Wednesday, June 05, 2019

Ocean Music Surfaces

Ocean Music - Troubadour No. 1 I hate keeping secrets, so the fact that Richard Aufrichtig, the captain of Ocean Music, sent me most of these tracks in 2017 has been a source of tension in my life. It’s not that I have to share music to enjoy it - but it helps. I also understand that releasing art out into the world takes courage, especially if you think it’s not quite ready. No matter how many times I told Richard, “Put this out - it's one of the best albums of the year!” he held firm, guided by an internal compass. I should have trusted him, as its final version is better in ways both subtle and obvious. And it is definitely one of the best albums of the year.

I won’t bore you by comparing Troubador No. 1 with an unmastered album I had on repeat two years ago, but I will say that coming up with Blown Open to start the album is a credit to Aufrichtig’s tenacity. I can now hear that it was the missing piece. Starting with his unaccompanied voice, Blown Open arrests instantly with its imagery: “Cold - grass in the summer/Old - classical music/I - used to belong there/I - used to believe it.” Subliminal picked guitar is joined by clarinets, so unexpected and yet so inevitable. The album’s title falls into place: This is a troubadour, a “poet who sets words to music,” yes, but there’s also a connection to the word’s roots in the Medieval French for “to find.” Aufrichtig is on a journey of self-discovery and we are privileged to be invited along for the ride. 

By the end of the song, there’s a bed of electric guitars and a synth has been introduced and dismissed. Blown Open fades into meditative silence, shortly replaced by the wry flute and gentle disco of Paris, a sublime duet with Holly Miranda. Seeing them perform it live was a dream come true and you should count yourself lucky if you were there. There are witty horns and a wailing harmonica, which contains as much regret as the chorus: “Now, I’m going back to Paris.” Just as we rarely feel just one way about anything - especially if you’ve lived a little - Paris is a hybrid song, and a brilliant one at that. 

The title track also grooves, but hypnotically this time, guitars and sax coexisting peacefully as Aufrichtig casts his thoughts to half-remembered incidents, his voice full of warmth and compassion. Blue October Sky is also a retrospective glance: “I lost you in October, like I lost my minor key/And I wish I could remember all the songs you sang for me.” Somewhere, Leonard Cohen is tipping a stylish fedora in acknowledgment. 

One of the things I love about Ocean Music’s songs is that they take their sweet time. This has led to some clueless reactions from those who would pretend to be gatekeepers, i.e. people with popular playlists. One comment Richard shared still haunts me: “You have a beautiful voice but the song takes too long to develop.” Translation: “I am so uncomfortable with myself that I can’t sit within this gorgeous piece of music without constantly wondering when it will change.” It's like criticizing the weather for not dissolving the clouds quickly enough. Just as the clouds will roll out when they roll out, an Ocean Music song moves at its own pace.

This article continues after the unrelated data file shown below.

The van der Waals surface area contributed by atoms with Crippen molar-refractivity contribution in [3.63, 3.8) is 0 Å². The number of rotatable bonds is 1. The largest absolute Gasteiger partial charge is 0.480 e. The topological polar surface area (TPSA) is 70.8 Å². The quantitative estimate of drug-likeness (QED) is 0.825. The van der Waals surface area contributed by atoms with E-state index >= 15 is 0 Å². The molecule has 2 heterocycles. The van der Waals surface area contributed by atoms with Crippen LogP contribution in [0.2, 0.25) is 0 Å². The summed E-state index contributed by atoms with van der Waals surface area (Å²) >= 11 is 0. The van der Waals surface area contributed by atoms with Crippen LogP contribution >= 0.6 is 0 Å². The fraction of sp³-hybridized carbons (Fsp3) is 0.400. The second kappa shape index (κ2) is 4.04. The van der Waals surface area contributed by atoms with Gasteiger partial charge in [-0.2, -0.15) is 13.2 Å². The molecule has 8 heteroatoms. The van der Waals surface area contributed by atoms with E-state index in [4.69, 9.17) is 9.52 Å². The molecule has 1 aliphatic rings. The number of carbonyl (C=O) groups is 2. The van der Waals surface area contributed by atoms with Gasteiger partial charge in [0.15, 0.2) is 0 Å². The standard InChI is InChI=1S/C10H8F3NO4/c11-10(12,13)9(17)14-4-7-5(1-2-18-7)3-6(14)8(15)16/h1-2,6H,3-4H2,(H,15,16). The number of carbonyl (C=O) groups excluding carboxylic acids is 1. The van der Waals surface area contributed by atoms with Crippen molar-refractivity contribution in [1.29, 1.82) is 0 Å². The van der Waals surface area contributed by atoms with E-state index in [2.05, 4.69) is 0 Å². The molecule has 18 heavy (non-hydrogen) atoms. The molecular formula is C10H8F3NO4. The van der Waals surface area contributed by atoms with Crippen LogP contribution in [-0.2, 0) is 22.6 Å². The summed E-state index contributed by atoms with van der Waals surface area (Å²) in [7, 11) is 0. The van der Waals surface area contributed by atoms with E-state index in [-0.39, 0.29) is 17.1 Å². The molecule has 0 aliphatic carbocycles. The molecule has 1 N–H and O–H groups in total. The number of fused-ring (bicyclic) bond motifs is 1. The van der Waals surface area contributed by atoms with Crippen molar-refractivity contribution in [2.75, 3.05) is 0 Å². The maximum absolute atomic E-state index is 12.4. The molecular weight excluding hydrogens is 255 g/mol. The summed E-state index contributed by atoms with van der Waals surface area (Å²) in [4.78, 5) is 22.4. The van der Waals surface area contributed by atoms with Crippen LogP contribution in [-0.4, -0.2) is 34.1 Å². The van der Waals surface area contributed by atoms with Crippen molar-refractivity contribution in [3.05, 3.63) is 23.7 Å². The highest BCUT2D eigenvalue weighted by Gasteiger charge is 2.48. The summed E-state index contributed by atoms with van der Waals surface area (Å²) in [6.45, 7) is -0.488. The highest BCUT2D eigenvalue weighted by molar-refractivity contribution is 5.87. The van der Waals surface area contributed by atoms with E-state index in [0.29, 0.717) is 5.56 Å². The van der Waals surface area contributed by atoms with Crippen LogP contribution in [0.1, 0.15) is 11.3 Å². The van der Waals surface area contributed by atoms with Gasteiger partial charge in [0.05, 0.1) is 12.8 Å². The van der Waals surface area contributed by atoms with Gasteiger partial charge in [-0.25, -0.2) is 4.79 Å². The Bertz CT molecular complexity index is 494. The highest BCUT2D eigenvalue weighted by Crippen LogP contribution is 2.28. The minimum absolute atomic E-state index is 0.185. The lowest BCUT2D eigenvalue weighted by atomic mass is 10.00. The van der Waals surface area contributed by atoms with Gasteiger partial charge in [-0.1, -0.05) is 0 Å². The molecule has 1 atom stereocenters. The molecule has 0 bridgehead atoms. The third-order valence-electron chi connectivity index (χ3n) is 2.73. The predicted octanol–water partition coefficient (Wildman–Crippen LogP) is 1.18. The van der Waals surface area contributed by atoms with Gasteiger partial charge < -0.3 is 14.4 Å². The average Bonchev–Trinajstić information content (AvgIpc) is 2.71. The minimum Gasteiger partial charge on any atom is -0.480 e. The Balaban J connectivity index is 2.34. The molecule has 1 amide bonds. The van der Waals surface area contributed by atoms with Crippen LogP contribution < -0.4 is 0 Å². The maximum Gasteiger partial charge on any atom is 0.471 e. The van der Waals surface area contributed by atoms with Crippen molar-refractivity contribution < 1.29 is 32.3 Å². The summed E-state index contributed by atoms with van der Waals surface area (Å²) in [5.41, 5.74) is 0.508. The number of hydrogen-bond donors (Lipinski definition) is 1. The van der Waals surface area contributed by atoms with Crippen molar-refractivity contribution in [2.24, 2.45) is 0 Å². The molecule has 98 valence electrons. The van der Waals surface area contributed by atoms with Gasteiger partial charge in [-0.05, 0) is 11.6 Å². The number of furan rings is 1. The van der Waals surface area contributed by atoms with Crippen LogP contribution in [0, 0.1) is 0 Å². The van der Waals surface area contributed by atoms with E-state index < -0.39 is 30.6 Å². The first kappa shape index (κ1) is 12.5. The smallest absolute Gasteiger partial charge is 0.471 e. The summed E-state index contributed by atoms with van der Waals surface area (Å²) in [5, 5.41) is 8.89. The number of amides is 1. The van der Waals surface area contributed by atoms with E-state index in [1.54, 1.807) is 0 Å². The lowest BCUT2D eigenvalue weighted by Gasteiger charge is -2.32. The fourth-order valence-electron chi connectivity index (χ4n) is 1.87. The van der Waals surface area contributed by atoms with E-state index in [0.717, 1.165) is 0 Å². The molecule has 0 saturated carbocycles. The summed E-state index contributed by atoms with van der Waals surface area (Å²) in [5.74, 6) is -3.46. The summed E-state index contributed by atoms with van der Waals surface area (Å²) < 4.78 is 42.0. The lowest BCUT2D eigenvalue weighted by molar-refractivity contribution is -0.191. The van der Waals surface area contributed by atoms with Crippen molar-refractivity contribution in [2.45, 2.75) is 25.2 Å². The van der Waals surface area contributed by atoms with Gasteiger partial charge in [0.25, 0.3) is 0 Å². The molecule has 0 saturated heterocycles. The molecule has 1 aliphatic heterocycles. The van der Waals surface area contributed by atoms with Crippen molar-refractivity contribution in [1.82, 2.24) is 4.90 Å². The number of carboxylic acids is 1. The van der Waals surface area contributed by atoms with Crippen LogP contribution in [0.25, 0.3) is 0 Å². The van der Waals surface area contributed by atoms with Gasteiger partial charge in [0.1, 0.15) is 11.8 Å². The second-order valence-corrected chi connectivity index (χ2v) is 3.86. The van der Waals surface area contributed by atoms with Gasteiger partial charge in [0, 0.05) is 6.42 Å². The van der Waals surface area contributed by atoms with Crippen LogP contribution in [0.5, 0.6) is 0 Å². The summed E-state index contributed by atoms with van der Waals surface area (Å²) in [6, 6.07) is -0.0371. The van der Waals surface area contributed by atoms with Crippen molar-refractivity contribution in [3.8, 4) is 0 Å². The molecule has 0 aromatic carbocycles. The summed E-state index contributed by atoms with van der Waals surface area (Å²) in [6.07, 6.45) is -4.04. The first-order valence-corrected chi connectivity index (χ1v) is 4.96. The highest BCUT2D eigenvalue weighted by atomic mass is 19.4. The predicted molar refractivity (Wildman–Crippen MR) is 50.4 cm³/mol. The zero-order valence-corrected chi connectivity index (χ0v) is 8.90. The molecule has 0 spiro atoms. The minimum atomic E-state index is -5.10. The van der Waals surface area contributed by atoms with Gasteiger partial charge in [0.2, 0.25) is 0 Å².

Take Telephone, the fifth song on the album, which follows its midtempo, strummy groove for a full three minutes before the horns come in. Then, after Richard sings, “You with your arms and your hands and your stories that can make me fly,” his guitar starts to squall in a biting, distorted tone, soon joined by a skronking sax that had me wondering if David Murray was on the track (it's actually Stuart Bogie of Antibalas, etc.). Another guitar joins (perhaps the great Josh Kaufman, who also co-produced the album) and everything begins to soar into consonance over vocal harmonies. It is absolutely glorious. Allow it to thrill you before you assume there’s a construct within which it should have existed. 

An Old Dream goes deeper into the mystic, with Aufrichtig accompanying himself on what sounds like an ancient piano. His steady voice calms the odd harmonies from the ailing instrument as he creates scenes both sensual and serene. He ends the album with another dazzling display of his arranging skills, with the finger-picked acoustic of Watchlight limned by organ and what sounds like a Jew’s harp. It also closes the record on an upbeat note, with the troubadour getting ready the hit the road again, sounding hopeful for what the future may hold: “After the show, we can walk around/Buy our tickets down in Chinatown/And we can leave this town, leave this town, leave this town.” But come back soon, Richard - we need to hear what treasures you find on the next leg of your journey. 

P.S. For another angle on Aufrichtig’s very musical mind, subscribe to Fresh Wind, his wonderful Spotify playlist, which he's updating every Monday. 

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